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Amanda Harvey
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Amanda
Harvey

How to Install Eavestroughs

Last modified: 2019/01/03 | Approximate reading time 5 mins

Without our trusted rain gutters, rainwater would splash and run down our homes, seeping its way into the surfaces and eroding the soil that holds our foundation. Even though these eavestroughs may be kept out of sight and out of mind, they are working towards preserving the structure and surfaces of the home.

Gutters can be installed by professionals or this job can be tackled by the adventurous homeowner. All the materials needed can be found at your local hardware store, so if you’re feeling up for the job, let’s get started. We’ve got the lowdown on how to install rain gutters to keep surfaces dry and foundations intact!

Please note that throughout the article, we will be referring to both gutters and eavestroughs, which are synonyms referring to the same thing. 

Here is Our Step-By-Step Guide to Installing Rain Gutters!

Preparation

Gutter with copper pipe_RenoQuotes.com

source: Wikimedia

First, check the structure of your home for any signs of damage and decay. Importantly, check the fascia and soffits to make sure that the surrounding wood is not rotting. If you find signs of rotting or deterioration, the wood will need to be replaced before you can install the gutters.

If your home’s exterior has trim board or crown moulding underneath the shingles, you may have to remove this or create a flat surface for the gutters to be attached. This can be done by fastening a flat piece of wood along the surface. Also, if you are using a piece of wood, make sure it has been primed and painted with waterproof materials to protect its exterior.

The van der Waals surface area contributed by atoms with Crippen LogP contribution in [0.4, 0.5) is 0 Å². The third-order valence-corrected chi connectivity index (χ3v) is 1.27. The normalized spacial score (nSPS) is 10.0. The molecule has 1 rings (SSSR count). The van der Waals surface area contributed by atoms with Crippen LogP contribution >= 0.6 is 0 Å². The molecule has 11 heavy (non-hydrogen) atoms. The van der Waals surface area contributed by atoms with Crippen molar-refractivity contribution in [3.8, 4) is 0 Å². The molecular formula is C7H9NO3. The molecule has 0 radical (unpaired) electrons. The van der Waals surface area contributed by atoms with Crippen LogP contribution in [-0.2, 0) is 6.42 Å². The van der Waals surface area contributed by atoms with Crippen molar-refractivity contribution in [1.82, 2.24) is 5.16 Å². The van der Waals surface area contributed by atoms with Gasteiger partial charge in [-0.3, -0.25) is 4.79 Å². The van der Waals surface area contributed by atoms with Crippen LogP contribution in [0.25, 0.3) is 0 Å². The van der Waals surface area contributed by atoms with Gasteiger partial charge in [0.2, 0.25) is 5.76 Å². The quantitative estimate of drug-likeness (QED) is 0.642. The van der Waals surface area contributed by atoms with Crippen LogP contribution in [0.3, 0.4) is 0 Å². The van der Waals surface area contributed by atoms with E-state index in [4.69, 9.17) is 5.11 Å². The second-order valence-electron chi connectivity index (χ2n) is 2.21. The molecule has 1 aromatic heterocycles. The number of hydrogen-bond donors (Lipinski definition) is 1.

Once you have determined and decided on how gutters will hang, measure the area you wish to cover with the rain gutters, making sure to record the entire length that the gutter will run including the highest and lowest points as well as the downspout location. Make sure that downspouts are will be in areas that are not obstructed by anything and are placed in inconspicuous locations, so that water is directed away from the house. Mark the location of the downspout, or each if you are going to be incorporating multiple ones.

Also, bear in mind that each downspout requires three elbows. There are two types of elbows on the market: front facing and side facing. Most gutter installations require only front facing elbows, but depending on the layout of your home, you may require a side elbow.

Next, count the corners as well as the places where your gutters will require end caps. Note whether the corners that are needed are right hand or left-hand ends, as this will be necessary information when buying your materials. Keep in mind that if you live in an area where heavy rain or storms are common, you will need to accommodate the weather by way of a larger gutter.

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Attach Brackets

To locate the rafter tails to which you will need to attach the brackets, look for nailhead points behind the fascia. Mark every other rafter tail, and bore a pilot hole into the rafter tails at each of the marks. Next, fasten brackets into place with ¼ inch stainless steel lag screws, making sure that the screws are long enough to penetrate the rafter at least 2 inches.